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    Koshiki no kata by Kyoshi Murakami and Jaques Seguin


    Posts : 42
    Join date : 2013-01-04

    Koshiki no kata by Kyoshi Murakami  and Jaques Seguin Empty Koshiki no kata by Kyoshi Murakami and Jaques Seguin

    Post by budoitaly Mon Oct 14, 2013 6:03 am

    Cichorei Kano
    Cichorei Kano

    Posts : 1948
    Join date : 2013-01-16
    Age : 864
    Location : the Holy See

    Koshiki no kata by Kyoshi Murakami  and Jaques Seguin Empty Re: Koshiki no kata by Kyoshi Murakami and Jaques Seguin

    Post by Cichorei Kano Mon Oct 14, 2013 10:33 am

    Happy to see this document for various reasons. I reckon it must date from around 1988 or so. The setting reminds me somewhat of a region where I spent much time in summer judo camps with many legendary Japanese masters (Mochizuki, for example; Awazu and Michigami came there too but I never met them or had instruction from them) and French (Jean-Paul Coche, Jacques Leberre, Bernard Pariset, Henri Courtine, etc.) or International well-known champions of that era (David Starbrook, Anton Geesink, Willem Ruska, Robert Van De Walle, Vladimir Nevzorov). This was at the French Riviera. We were mostly around Menton, in places like the Golfe Bleu (no longer exists). We had similar tatami there. That green is not tatami surface as we know it now and they were very slippery as one can see in the performance here. In Golfe Blue though --at least as I remember it-- we could not see the Mediterranean while being on the tatami. That, as well as well as the roaring turbofans at take-off power settings in the background, to me suggest that this is actually a different place, but I don't know which one. Certainly a beautiful environment.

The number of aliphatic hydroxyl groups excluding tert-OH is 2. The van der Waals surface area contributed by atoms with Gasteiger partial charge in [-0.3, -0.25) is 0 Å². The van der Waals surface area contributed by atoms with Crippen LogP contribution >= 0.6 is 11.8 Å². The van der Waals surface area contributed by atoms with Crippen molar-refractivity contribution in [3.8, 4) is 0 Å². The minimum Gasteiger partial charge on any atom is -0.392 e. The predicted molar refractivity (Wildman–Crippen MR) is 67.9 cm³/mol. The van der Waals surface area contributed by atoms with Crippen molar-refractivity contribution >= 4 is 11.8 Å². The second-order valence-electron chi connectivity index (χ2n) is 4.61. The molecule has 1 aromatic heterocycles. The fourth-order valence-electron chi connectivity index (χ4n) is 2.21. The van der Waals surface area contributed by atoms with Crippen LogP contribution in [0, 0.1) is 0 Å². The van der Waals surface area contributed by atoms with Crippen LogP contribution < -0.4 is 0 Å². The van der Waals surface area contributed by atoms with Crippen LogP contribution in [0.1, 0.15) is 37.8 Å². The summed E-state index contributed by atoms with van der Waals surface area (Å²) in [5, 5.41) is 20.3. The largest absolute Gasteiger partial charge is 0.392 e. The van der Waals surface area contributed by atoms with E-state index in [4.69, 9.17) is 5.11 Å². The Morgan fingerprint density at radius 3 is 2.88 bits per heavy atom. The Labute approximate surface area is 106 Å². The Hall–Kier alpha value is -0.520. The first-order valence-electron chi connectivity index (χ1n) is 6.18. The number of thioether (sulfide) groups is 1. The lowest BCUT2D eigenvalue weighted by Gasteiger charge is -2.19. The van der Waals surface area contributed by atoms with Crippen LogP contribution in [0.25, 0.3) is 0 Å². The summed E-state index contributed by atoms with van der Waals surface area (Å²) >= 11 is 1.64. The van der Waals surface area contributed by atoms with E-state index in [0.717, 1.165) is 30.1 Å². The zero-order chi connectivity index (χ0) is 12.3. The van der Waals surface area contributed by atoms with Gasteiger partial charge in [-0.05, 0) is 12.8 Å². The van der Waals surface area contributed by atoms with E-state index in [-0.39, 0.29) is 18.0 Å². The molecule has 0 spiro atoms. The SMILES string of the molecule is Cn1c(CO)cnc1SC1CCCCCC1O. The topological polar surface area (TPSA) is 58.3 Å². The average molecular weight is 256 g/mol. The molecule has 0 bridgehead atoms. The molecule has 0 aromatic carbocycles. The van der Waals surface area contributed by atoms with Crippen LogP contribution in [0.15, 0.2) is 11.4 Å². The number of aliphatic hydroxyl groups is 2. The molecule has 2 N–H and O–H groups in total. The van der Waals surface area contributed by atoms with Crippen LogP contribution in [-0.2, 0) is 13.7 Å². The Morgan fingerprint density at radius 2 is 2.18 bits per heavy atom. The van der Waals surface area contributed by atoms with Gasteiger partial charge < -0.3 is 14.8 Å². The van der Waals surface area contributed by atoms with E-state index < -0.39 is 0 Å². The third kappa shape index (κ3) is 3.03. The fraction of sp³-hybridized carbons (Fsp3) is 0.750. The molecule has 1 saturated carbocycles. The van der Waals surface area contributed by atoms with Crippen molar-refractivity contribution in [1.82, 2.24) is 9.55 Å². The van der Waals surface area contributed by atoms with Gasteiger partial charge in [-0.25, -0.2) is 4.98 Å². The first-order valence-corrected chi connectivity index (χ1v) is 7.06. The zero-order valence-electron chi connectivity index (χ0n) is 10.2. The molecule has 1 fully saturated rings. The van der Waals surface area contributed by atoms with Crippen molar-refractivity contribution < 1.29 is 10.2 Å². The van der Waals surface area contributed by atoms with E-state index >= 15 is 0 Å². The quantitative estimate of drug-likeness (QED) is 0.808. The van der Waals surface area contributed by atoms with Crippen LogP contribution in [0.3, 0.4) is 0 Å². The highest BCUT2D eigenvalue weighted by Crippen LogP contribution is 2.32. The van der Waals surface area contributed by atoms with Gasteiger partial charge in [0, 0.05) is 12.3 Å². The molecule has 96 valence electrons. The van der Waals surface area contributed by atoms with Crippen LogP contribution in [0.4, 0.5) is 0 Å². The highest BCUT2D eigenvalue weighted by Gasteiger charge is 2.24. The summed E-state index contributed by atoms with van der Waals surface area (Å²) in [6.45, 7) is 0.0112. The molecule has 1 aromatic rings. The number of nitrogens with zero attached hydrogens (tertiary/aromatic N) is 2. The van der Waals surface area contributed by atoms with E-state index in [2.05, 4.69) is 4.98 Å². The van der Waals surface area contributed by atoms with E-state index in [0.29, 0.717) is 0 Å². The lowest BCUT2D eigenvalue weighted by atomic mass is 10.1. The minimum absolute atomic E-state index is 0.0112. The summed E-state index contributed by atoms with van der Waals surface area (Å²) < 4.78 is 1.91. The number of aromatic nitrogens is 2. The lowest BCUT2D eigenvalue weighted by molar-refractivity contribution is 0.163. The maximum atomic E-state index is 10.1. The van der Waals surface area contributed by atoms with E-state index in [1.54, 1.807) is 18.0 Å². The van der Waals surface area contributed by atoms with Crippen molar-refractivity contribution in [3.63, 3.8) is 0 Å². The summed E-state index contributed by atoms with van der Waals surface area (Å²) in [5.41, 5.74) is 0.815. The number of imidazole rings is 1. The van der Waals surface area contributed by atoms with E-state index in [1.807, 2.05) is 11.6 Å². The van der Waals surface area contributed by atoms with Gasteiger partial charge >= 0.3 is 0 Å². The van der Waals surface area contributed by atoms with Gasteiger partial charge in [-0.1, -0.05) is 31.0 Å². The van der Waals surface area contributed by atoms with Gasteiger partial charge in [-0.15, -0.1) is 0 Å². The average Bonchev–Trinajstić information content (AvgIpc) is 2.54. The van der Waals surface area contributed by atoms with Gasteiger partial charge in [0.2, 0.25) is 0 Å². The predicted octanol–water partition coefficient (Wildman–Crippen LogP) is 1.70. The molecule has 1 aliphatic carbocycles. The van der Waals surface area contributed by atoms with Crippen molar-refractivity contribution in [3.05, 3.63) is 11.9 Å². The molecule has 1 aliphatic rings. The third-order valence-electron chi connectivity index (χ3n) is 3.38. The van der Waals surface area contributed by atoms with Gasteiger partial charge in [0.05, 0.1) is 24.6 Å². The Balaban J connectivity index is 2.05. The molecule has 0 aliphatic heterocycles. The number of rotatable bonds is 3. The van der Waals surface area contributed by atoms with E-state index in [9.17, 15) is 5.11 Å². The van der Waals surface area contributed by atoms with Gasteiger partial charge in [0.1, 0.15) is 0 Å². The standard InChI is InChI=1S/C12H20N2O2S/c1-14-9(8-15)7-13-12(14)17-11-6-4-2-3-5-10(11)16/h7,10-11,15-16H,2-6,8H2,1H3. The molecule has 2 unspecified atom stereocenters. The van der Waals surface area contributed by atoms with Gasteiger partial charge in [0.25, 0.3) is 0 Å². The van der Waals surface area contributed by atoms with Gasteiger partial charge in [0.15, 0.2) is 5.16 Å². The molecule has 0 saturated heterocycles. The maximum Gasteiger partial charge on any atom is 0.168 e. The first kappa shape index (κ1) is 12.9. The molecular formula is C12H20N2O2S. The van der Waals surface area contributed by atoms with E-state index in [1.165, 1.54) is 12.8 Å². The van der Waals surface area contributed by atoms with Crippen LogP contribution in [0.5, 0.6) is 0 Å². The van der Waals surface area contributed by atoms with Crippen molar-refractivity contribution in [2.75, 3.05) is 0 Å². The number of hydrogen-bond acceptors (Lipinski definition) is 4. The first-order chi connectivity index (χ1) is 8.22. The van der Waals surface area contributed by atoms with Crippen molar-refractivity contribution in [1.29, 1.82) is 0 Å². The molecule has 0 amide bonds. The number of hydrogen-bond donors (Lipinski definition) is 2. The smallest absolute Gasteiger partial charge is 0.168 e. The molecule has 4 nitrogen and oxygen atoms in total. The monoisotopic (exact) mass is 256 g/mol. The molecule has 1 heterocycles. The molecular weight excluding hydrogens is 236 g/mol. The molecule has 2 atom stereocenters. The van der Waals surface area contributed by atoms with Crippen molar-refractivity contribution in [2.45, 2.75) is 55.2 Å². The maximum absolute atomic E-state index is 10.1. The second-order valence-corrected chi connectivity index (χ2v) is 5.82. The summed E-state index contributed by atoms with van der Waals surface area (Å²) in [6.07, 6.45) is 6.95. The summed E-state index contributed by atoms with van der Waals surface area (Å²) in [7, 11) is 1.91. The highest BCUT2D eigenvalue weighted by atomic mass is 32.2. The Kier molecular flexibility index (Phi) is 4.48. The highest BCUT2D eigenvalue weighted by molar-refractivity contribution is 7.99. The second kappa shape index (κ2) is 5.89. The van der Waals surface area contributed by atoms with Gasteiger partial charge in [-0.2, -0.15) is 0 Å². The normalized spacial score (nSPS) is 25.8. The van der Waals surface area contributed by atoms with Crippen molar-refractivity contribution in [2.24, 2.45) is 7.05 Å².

Murakami today is a secretary of Uemura at the Kôdôkan, I believe. Talked to him on the phone summer last year, I believe, when I was requested by the EJU to interpret for a visiting Japanese sensei. Nice guy. Think he fell victim too of the recent All Japan Judo Federation troubles and was among the many resigning directors.

    Always interesting to see a recording that is from a while ago, as it provides evidence as to some of the major differences with what one sees today. In this recording too, one sees that at least there is still some more interaction between the two performers, and that uke at least doesn't as much go lie down all by himself today. The tempi or pace is of the displacement in the first four techniques is also not as absurdly slow and chopped up as it is today, though technically there are many issues.

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